He is fellow of the National Sculpture Society and a meber of the Society of Animal Artists, Allied Artist of America and Northwest Rendezvous Group. He has won several awards, and is listed in Who’s Who in American Art, Who’ Who in the West and the Dictiionary of American Sculptors. He has taught at the Prix de West Artists’ Workshop, Scottsdale Artists School and Art Students League of Denver, and Loveland Academy of Fine Arts.

Balciar’s most prestigious award is the Prix de West received in 1985 from the National Academy of Western Art at the National Cowboy and Western Heritage Center in Oklahoma City for his marble, River Companions.

Biography from Altermann Galleries and Auctioneers, I:
Gerald Balciar had an early interest in art, beginning in grade school. His fascination with animals dates to his childhood, growing up in rural Wisconsin amidst the dairy farms and north woods. Both art and animals have always been a part of Balciar’s life.

His art is noted for its readily identifiable artistic style, which is grounded in an in-depth knowledge of animals. For reference, he works from his extensive library of wildlife material, which includes photos, magazine clippings, books and numerous study casts and measurements. Balciar also uses live models as an invaluable aid in his sculptures and receives excellent cooperation from zoologists and wildlife organizations.

A consummate artist, Balciar is involved in the creative process of sculpture from beginning to end. He works his original sculpture in wax or clay and then personally makes his own molds and chases his own waxes. Once the bronze is cast at the foundry, he does the welding and metal chasing and then applies the patina and finishing touches to each bronze.

While doing a 14 foot bronze elk in 1982, Balciar devised a point up system that revolutionized the traditional enlargement process. His largest bronze sculpture to date is a 16 foot bronze moose, Centennial, which was installed in Mooseheart, Illinois, to commemorate the 100th anniversary of the Loyal Order of Moose. In contrast, his largest marble carving, created from a single piece of gleaming white marble, is a 16,000-pound cougar, Canyon Princess, installed at the National Cowboy and Western Heritage Museum in June 1995.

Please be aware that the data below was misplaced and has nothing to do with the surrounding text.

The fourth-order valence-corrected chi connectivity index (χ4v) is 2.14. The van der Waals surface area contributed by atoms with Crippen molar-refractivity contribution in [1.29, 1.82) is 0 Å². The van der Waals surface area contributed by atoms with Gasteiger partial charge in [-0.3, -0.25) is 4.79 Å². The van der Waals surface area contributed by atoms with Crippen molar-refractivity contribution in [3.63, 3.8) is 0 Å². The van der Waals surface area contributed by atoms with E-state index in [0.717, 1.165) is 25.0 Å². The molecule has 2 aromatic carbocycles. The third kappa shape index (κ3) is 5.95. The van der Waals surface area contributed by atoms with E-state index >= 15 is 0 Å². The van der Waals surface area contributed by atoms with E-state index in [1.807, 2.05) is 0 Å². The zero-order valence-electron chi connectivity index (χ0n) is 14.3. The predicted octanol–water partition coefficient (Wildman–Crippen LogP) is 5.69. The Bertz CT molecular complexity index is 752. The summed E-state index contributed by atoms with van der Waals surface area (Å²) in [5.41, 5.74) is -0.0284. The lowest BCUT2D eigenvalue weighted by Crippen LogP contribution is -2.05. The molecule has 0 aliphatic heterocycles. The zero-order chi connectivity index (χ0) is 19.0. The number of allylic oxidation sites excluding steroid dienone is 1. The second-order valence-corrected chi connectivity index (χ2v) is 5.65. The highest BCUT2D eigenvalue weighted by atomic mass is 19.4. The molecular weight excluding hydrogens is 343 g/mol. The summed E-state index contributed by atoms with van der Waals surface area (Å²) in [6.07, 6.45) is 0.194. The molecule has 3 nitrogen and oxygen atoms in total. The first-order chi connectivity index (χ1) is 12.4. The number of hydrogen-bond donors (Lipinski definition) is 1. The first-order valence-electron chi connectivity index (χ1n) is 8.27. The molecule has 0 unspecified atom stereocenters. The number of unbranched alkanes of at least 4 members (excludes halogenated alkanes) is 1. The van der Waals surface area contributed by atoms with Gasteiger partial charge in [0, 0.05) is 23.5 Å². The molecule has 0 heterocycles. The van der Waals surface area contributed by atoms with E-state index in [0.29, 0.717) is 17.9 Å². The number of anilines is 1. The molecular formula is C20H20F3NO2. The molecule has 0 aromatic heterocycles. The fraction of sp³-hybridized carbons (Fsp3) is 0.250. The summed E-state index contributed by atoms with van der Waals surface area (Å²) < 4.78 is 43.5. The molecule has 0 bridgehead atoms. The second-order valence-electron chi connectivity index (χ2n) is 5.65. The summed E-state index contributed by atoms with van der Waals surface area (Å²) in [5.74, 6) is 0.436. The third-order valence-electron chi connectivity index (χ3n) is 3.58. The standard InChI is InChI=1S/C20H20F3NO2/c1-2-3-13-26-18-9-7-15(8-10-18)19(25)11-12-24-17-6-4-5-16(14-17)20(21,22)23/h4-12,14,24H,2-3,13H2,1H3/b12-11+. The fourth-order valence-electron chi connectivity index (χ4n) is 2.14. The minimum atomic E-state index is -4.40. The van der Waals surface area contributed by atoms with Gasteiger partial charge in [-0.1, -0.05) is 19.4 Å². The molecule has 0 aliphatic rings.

Balciar is a Fellow of the National Sculpture Society, and holds memberships in the National Academy of Western Art, the Society of Animal Artists, the Allied Artists of America and the Northwest Rendezvous Group. He and his wife, Bonnie, reside in Parker, Colorado. They have three grown children and two grandchildren.

Reference: AskArt.com, Art of the West magazine, Southwest Art magazine



Biography from Whistle Pik Galleries:
Gerald Balciar had an early interest in art, beginning in grade school. His fascination with animals dates to his childhood, growing up in rural Wisconsin amidst the dairy farms and north woods. Both art and animals have always been a part of Balciar’s life.

His art is noted for its readily identifiable artistic style, which is grounded in an in-depth knowledge of animals. For reference, he works from his extensive library of wildlife material, which includes photos, magazine clippings, books and numerous study casts and measurements. Balciar also uses live models as an invaluable aid in his sculptures and receives excellent cooperation from zoologists and wildlife organizations.

A consummate artist, Balciar is involved in the creative process of sculpture from beginning to end. He works his original sculpture in wax or clay and then personally makes his own molds and chases his own waxes. Once the bronze is cast at the foundry, he does the welding and metal chasing and then applies the patina and finishing touches to each bronze.

While doing a 14 foot bronze elk in 1982, Balciar devised a point up system that revolutionized the traditional enlargement process. His largest bronze sculpture to date is a 16 foot bronze moose, Centennial, which was installed in Mooseheart, Illinois, to commemorate the 100th anniversary of the Loyal Order of Moose. In contrast, his largest marble carving, created from a single piece of gleaming white marble, is a 16,000-pound cougar, Canyon Princess, installed at the National Cowboy and Western Heritage Museum in June 1995.

Balciar is a Fellow of the National Sculpture Society, and holds memberships in the National Academy of Western Art, the Society of Animal Artists, the Allied Artists of America and the Northwest Rendezvous Group. He and his wife, Bonnie, reside in Parker, Colorado. They have three grown children and two grandchildren.